Ladies, looks like you're in luck this Saturday! Prohibition lives again in West Virginia for one day only.
West Virginians seeking to cheer on their favorite teams while enjoying mixed drinks and shooters will need to stock-up on booze before Saturday. The state code prohibits the sale of liquor in retail stores on election day which just happens to fall on Saturday due to the special primary election to determine a potential successor to the late Sen. Robert Byrd (D-W.V.).
Greg Gray, clerk for the state House of Delegates, told the Charleston Daily Mail that West Virginia’s prohibition on election day liquor sales dates back to the state’s founding in 1863. In those days, “politicians were suspected of buying votes with booze and saloons often were used as polling places,” the Daily Mail notes.
Over the years, the liquor prohibition and penalties for ‘lawbreakers’ have been amended, but a total ban has never been enacted to catch the state up with modern times. On Saturday, the only legal way to purchase hard alcohol in the state will be to make a trip across state lines or to local bars and restaurants not affected by the law’s antiquated restrictions.
“We notified several weeks ago that on Saturday the 28th, there will be no retail liquor sales,” said Alcohol Beverage Control Administration spokesman Gary Robinson said. “It is what it is; it’s a statewide Election Day, and that’s what the rules are.”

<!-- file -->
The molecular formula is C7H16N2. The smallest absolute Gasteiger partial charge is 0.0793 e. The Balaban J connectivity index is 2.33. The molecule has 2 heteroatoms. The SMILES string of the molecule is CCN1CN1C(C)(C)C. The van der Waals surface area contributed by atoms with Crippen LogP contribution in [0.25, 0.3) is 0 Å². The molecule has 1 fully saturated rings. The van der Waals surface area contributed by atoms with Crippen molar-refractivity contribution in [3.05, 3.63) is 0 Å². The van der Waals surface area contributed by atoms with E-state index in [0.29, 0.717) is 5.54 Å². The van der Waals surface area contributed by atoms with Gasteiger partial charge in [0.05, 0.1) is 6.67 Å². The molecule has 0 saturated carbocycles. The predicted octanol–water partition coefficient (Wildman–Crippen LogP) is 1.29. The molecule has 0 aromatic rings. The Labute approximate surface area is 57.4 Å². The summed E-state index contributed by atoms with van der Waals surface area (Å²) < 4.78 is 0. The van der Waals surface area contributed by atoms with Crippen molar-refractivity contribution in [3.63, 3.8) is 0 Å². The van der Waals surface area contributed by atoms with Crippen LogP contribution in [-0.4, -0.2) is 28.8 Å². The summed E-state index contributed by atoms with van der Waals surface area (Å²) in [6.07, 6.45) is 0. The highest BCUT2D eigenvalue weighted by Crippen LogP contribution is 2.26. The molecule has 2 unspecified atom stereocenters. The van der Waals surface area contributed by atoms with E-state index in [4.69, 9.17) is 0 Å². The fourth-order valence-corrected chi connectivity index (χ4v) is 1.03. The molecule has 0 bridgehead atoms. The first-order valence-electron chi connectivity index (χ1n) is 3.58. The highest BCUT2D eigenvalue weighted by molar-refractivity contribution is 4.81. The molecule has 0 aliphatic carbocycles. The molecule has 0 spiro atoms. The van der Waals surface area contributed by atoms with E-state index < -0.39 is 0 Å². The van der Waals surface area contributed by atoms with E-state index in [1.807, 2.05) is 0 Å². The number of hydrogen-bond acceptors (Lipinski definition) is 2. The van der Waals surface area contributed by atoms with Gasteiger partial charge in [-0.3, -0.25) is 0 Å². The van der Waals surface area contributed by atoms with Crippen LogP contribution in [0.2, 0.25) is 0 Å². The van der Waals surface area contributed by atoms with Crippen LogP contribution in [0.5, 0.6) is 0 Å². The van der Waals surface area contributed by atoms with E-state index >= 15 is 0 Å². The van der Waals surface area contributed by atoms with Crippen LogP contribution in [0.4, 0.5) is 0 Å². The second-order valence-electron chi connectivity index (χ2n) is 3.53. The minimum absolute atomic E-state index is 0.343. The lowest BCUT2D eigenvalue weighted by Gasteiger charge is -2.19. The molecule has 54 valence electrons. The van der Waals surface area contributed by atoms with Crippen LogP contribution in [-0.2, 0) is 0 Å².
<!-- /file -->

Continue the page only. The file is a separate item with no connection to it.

Liquor retailers, despite the ‘advanced’ warning from state officials, decried the old nanny state law as detrimental to their sales for an entire weekend. The state already outlaws liquor sales on Sundays.
“I think from an industry standpoint, it does fall on a Saturday, which is a busy day – a weekend day in the summer – and so there will be an impact on the retail stores in West Virginia,” said Bridget Lambert, president of the West Virginia Retailers Association. “(General and primary elections) occur on a slow Tuesday, so this really will have an impact greater than a general or primary election because it is a busy summer Saturday.”
Lambert told the Daily Mail that Saturday’s liquor ban will also have an adverse affect on the state since it will not be able to collect sales tax revenues on Saturday purchases. It’s especially worth noting that college classes have resumed and this weekend marks the beginning of ‘drinking season’ for many retailers and their customers of legal drinking age.
“Maybe this will be an added incentive for the state of West Virginia to review their antiquated liquor statutes regarding the sale of spirits,” Lambert said. “It is time to look at this.”